Home News Eid al-Adha, Gaza residents spend another sad holiday amid war

Eid al-Adha, Gaza residents spend another sad holiday amid war


After eight devastating months of war, Muslims in Gaza will solemnly observe Eid al-Adha on Sunday, a major religious holiday when people typically share meat with friends, family and those in need.

Adha means sacrifice, and the ritual slaughter of a sheep, goat or cow on that day symbolizes the Prophet Ibrahim’s willingness to sacrifice his son. But this year, Almost everyone in Gaza needs helpHunger has spread across the Palestinian territories as Israel launches an eight-month military offensive and severely restricts the flow of goods, including humanitarian aid, into the region.

Many people don’t want to celebrate.

“There will be no Eid, no Eid atmosphere,” said Zaina Kamuni, who lives with her family in a tent on a stretch of sand in Al-Mawasi in southern Gaza. “I haven’t eaten meat in five months.”

She added: “This day will be like any other day, just like Eid al-Fitr,” another important Muslim festival. Gazans observed this more than two months ago. Under the same conditions.

Gazans have been subjected to frequent heavy bombardment and deprivation since the war began on Oct. 7 with a Hamas-led assault on Israel that Israel estimates killed 1,200 people. More than 37,000 people have died and famine is raging, according to Gaza health authorities.

“The people of Gaza continue to face extreme hunger due to continued restrictions on humanitarian access,” said the United Nations Relief and Works Agency for Palestine Refugees in the Near East. Post on social media The health ministry added on Saturday that more than 50,000 children needed treatment for acute malnutrition.

On Sunday, the Israeli military announced a pause in military operations near southern Gaza border crossings to allow more aid to enter the area, but it was unclear whether more supplies would come in. The United Nations World Food Program warned this week that southern Gaza could soon experience the catastrophic famine that northern Gazans have experienced.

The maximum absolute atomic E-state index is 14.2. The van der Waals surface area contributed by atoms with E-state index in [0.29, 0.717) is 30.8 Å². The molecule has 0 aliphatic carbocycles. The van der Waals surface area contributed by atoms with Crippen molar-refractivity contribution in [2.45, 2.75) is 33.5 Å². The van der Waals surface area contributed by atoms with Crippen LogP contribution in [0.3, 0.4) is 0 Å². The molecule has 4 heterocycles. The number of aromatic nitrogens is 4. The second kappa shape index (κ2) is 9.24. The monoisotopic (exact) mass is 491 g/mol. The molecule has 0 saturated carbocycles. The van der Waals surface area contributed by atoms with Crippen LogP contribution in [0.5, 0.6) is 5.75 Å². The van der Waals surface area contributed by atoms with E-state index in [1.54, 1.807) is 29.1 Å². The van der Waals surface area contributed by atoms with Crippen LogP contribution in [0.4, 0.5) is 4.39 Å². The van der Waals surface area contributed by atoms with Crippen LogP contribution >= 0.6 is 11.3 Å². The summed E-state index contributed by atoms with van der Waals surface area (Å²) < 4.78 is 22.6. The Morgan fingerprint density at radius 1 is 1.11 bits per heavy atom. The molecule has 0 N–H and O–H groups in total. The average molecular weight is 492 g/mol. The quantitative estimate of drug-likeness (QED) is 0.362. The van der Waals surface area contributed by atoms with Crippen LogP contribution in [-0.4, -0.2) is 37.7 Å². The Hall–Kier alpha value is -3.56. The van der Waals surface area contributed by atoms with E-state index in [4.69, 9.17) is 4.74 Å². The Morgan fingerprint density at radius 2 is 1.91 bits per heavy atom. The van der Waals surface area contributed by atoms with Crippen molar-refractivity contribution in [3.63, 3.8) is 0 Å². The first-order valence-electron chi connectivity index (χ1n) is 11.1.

Many Gazans are hopeful that Israel and Hamas are reportedly negotiating a ceasefire, but the passing of each holiday — including Christmas and Easter for Gaza’s minority Christian population — is a reminder of how entrenched the war has become.

In past years, Adnan Abdul Aziz, 53, who lives in Deir al-Balah in central Gaza, could buy a lamb and slaughter it on Eid al-Fitr. On Eid morning, he and his family would eat the lamb’s liver for breakfast and the meat in a traditional Palestinian dish for lunch. They would give the leftover meat to family, friends and those in need.

Now, due to a lack of electricity and rising market prices, Mr Abdul Aziz has to buy food every day, depending on food supplies and what he can afford. But he said the only thing he will miss this year is not just eating and drinking.

“There were family visits and get-togethers, giving money to the children, buying new clothes for everyone, making sweets, saying Eid prayers,” he said. “None of that can be done this year. Everyone is sad, having lost someone or something.”

Aya Ali Adwan, 26, was engaged before the fighting broke out. Her wedding was originally scheduled for February but was postponed, another celebration interrupted by conflict.

She and her family, who are from northern Gaza and have been forced to flee eight times during the war, now live in a cramped tent in Deir al-Balah, where temperatures approach 95 degrees and the heat is stifling.

“I had a mental breakdown,” she said. “We were supposed to be busy preparing for Eid like any Palestinian family, baking cookies and doing everyday things like cleaning the house and buying clothes. But this year, there was nothing.”

She said many relatives who would have returned home to visit during Eid had been killed in the war.

“Now, all we need is to feel safe, even though we have nothing,” she said. “All we need is for the war to stop so we can return home.”

Amirah Haruda and Bilal Shibai Contributed reporting.

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